By unifying your departments, you combine valuable data and can make a much stronger argument for increased funding to both respective departments. Public affairs could get more money to work with since their efforts are now linked to marketing and improving the bottom line of the business. Marketing could gain more leverage to create and publicize a concrete brand identity across the entire organization with public affairs on their side. 

But there will be compromises.

“You have to look at it holistically,” advised Stephanie Cutter during A Data-Backed Discussion on the Future of ESG in America. “You have to look at all the audiences that you’re serving. You have to look at what is true to who you are as a company, and whether or not speaking out on something that really has nothing to do with how you do business and what is the cost-benefit of doing that.”

So, when you consider the bigger picture, who should your campaigns speak to, and what do they want to hear?


2. Establish Clear Goals and Values

You all may come to the table with your own goals, but there needs to be a consistent thread that tethers them all together. Defending and growing your company’s reputation in an increasingly value-based economy should unite you. Use that as a starting point to agree on an overall goal and a set of values the company can authentically represent.

“Authenticity is the key to this,” says Brent Seaborn, Tunnl’s Chief Data Science Officer. “You can’t fake it.”

Consider what you want to achieve for the company and what you want to be known for. You’ll need to consider every audience you serve, internal and external, when you draw up this value set. 


3. Know Your Audience

The decision on which issues are worth speaking on, when and how to broach those issues, and who you need to reach with your message will have to be a symbiotic conclusion; it has to serve all of you, or otherwise, public affairs and marketing have to agree that the consequences will be worth it in the long run.

“​​You need to know about your customer base, and you need to know about your employee base and anyone else that matters to you before you engage on these issues,” says Seaborn. “Prioritize learning what motivates or persuades your target audience when it comes to these topics before you put dollars behind a campaign on the issue.”

Establishing a clear, shared understanding of who your target audience is, what they believe, and how they are influenced will give public affairs and marketing a common ground to campaign from.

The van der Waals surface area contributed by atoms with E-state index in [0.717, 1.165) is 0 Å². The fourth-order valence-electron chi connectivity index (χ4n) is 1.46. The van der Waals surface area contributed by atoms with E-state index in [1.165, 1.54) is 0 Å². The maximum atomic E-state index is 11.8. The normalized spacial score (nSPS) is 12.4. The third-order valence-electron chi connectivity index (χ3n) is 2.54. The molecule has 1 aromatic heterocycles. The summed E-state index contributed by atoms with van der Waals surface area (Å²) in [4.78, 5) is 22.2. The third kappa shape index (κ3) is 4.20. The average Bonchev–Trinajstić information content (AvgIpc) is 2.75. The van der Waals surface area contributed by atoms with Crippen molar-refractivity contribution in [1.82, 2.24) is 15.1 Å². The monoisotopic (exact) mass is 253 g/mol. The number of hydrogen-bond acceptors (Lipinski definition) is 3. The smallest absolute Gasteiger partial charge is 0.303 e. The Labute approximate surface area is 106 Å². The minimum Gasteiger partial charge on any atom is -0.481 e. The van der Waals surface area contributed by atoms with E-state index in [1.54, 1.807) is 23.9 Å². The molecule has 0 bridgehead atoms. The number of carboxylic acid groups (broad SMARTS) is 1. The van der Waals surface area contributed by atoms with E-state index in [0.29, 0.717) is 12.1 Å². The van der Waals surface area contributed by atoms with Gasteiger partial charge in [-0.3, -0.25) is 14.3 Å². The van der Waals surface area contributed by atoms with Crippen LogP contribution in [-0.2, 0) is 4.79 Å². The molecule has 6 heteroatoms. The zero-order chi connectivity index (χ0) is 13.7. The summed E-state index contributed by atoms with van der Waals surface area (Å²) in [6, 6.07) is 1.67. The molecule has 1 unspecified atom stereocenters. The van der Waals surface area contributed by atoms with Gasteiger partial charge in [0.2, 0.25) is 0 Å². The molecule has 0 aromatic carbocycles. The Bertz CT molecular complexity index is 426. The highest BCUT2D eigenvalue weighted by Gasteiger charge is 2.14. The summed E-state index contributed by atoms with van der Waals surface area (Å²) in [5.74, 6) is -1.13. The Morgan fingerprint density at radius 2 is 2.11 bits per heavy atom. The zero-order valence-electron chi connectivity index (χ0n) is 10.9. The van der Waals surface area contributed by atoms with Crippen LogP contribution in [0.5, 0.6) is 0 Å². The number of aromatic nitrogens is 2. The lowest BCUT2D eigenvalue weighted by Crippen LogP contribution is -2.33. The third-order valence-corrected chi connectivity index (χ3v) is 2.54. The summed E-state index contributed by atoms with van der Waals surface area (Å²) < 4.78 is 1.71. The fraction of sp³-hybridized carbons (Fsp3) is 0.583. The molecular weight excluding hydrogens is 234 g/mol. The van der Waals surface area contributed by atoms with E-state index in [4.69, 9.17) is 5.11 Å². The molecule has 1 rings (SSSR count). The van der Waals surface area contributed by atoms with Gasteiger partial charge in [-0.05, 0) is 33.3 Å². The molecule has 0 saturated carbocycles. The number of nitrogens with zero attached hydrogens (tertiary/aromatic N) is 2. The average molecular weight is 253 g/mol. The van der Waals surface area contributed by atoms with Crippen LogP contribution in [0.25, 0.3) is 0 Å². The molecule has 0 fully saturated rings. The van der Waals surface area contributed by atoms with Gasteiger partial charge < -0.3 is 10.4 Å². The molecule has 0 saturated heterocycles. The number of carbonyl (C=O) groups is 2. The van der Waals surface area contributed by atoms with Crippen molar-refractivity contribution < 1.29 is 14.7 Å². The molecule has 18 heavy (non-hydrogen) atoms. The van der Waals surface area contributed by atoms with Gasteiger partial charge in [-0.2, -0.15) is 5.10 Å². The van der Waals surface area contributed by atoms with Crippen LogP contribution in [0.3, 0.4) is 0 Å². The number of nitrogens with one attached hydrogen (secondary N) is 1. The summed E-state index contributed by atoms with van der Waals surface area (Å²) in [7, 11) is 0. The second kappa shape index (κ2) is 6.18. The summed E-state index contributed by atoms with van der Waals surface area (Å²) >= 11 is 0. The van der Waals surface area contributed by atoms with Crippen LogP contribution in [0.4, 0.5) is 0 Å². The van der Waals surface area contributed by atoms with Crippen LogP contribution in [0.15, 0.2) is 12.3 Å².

But how do you figure all of that out? And how can you share that information seamlessly across departments and across advertising tools, even as sentiments shift?


Using Tunnl Audiences to Connect Your Public Affairs and Marketing Efforts

You know what can happen if public affairs and marketing operate in silos, and you’re prepared to bridge the gap to avoid any catastrophic miscommunications on full public display.

How you unite your departments for authentic, compelling campaigns is where the Tunnl Platform comes in. 

We offer hundreds of prebuilt audiences based on hot-button issues in the regulatory space that can be instantly deployed in advertising campaigns across the entire digital, steaming, and linear TV ad ecosystem. Our premium prebuilt audiences like the U.S. policy, healthcare, tech, and finance Opinion Makers in the Premier Audience Suite give you direct access to the nation’s decision-makers as well. 

But what really matters is that this audience data can be shared across your departments to maximize your campaign efficiency and ensure every advertiser and advocate in your organization is targeting the right audience at all times. Tunnl refreshes audiences every quarter so you know the sentiments reflected in the audience are genuine and updated across all major ad platforms and demand-side platforms for streamlined application to your campaigns.

“Tunnl has the prebuilt issue-based audiences that marketing needs to advertise to and that public affairs needs to influence,” says Adam McInturff, Tunnl’s Director, Business Development. “You’ll have access to hundreds of segments that both groups can engage. You’re not just collaborating internally; you’re speaking to the same people with a focused, cohesive message for all of your outward communications when you use Tunnl.”

Your potential magnifies exponentially when public affairs and marketing pool their influence around the same audiences and issues. Tunnl makes that possible, fast.